The story begins in Emond’s Field, a small village in the Two Rivers area, where Rand al’Thor and his father are going to town to prepare for a big feast. A mysterious dark, hooded rider seems to be following Rand, giving him the creeps. If you’re thinking “Bilbo’s birthday” and “nâzgul”, I don’t think anyone can fault you. And indeed, the village is attacked by monstrous Trollocs, and Rand and his companions leave on a perilous journey to Tar Volon. I’m not going to give you all the murky details here. The magic woman – an Aes Sedai named Moiraine – said the boys should go, so they go. So it’s Rand, Mat, and Perrin, Rand’s kind of love interest Egwene, Moiraine herself as well as her warder Lan, plus a travelling bard who start out on the journey. Not long after, Nynaeve, the village wisdom joins them and the fellowship is complete. Thre is a nice mi of people who already know and like each other – the boys are friends and Rand and Egwene have some unspoken love thingy going – and newcomers who can’t be trusted. Nynaeve is the most sceptical of Moiraine, not least because Egwene (who’s supposed to follow in Nynaeve’s footsteps) seems very taken with the poised and powerful woman.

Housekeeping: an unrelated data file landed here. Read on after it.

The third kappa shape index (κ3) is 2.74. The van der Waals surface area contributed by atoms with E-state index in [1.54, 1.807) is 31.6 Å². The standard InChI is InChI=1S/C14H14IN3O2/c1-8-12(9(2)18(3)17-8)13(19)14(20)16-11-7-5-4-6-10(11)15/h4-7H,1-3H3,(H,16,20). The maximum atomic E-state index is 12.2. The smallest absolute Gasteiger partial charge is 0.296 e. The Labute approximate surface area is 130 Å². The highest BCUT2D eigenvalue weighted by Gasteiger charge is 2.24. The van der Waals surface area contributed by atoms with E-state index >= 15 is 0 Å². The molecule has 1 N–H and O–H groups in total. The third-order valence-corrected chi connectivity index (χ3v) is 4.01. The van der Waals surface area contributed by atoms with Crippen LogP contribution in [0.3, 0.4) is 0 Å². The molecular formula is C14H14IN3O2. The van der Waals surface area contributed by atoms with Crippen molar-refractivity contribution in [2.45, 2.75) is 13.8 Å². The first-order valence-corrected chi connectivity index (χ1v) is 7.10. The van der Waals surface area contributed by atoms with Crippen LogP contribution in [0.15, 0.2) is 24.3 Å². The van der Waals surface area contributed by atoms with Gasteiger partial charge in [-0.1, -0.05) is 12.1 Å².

What follows is a mixture of boring repetitive stuff, exciting action, hints of original world building, and a whole lot of other Lord of the Rings-esque places and people. At one point the fellowship parts ways and we get to follow the separate groups on their little side adventures, hoping they can reunite and get to where they need to go. Some of those side adventures were better than others. I really enjoyed Perrin’s story line, for example, maybe because it was the least reminiscent of Lord of the Rings. But we get a bit of everything here, including a boat voyage.
Mat and Rand’s endless series of inns dragged quite a bit, even though there’s a lot of cool stuff going on in the background. Because, let me tell you, those boys’ dreams are not normal. And Mat, being the Golpin of this group and alternating between completely idiotic Pippin behaviour and Gollum-like paranoia, is definitely nothing like Sam Gamgee…
As I read along, I got more and more into the story. Of course there are many silly tropes, certain things were super predictable, and Robert Jordan apparently only knows how to write one type of woman, but the further along I got, the more I got to see of what this world has to offer that’s not LotR-like. The magic system, although not really explained in any depth, is interesting in that it uses a gender binary and only allows women to use the One Power without danger of going insane. When men wielded that Power, they broke the world. And also went insane. It makes for interesting power dynamics despite the lack of varied female characters.